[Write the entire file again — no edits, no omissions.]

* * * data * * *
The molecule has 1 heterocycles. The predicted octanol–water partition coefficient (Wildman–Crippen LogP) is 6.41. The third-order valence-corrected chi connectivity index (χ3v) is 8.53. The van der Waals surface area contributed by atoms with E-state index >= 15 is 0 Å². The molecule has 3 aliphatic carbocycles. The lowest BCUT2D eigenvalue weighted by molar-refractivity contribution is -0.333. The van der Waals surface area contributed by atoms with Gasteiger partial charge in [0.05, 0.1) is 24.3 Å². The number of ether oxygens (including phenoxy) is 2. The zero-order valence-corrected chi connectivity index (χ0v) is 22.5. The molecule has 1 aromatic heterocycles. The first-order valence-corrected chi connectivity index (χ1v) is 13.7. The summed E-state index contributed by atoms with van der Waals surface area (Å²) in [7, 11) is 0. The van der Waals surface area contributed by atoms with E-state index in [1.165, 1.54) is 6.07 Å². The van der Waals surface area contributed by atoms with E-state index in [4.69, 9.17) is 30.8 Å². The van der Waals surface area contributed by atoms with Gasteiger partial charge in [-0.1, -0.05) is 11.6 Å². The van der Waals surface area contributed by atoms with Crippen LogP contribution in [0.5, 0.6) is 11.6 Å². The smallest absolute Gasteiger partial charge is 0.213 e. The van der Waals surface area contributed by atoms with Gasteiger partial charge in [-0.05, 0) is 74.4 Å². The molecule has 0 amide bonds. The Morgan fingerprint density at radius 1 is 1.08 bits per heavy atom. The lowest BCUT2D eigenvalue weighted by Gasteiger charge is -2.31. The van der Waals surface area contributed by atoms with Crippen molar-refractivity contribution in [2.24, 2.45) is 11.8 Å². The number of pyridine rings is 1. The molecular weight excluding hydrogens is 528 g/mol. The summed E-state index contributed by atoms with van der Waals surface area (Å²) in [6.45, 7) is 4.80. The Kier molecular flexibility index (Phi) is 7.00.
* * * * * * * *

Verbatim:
The molecule has 1 heterocycles. The predicted octanol–water partition coefficient (Wildman–Crippen LogP) is 6.41. The third-order valence-corrected chi connectivity index (χ3v) is 8.53. The van der Waals surface area contributed by atoms with E-state index >= 15 is 0 Å². The molecule has 3 aliphatic carbocycles. The lowest BCUT2D eigenvalue weighted by molar-refractivity contribution is -0.333. The van der Waals surface area contributed by atoms with Gasteiger partial charge in [0.05, 0.1) is 24.3 Å². The number of ether oxygens (including phenoxy) is 2. The zero-order valence-corrected chi connectivity index (χ0v) is 22.5. The molecule has 1 aromatic heterocycles. The first-order valence-corrected chi connectivity index (χ1v) is 13.7. The summed E-state index contributed by atoms with van der Waals surface area (Å²) in [7, 11) is 0. The van der Waals surface area contributed by atoms with E-state index in [1.165, 1.54) is 6.07 Å². The van der Waals surface area contributed by atoms with E-state index in [4.69, 9.17) is 30.8 Å². The van der Waals surface area contributed by atoms with Gasteiger partial charge in [-0.1, -0.05) is 11.6 Å². The van der Waals surface area contributed by atoms with Crippen LogP contribution in [0.5, 0.6) is 11.6 Å². The smallest absolute Gasteiger partial charge is 0.213 e. The van der Waals surface area contributed by atoms with Gasteiger partial charge in [-0.05, 0) is 74.4 Å². The molecule has 0 amide bonds. The Morgan fingerprint density at radius 1 is 1.08 bits per heavy atom. The lowest BCUT2D eigenvalue weighted by Gasteiger charge is -2.31. The van der Waals surface area contributed by atoms with Crippen molar-refractivity contribution in [2.24, 2.45) is 11.8 Å². The number of pyridine rings is 1. The molecular weight excluding hydrogens is 528 g/mol. The summed E-state index contributed by atoms with van der Waals surface area (Å²) in [6.45, 7) is 4.80. The Kier molecular flexibility index (Phi) is 7.00.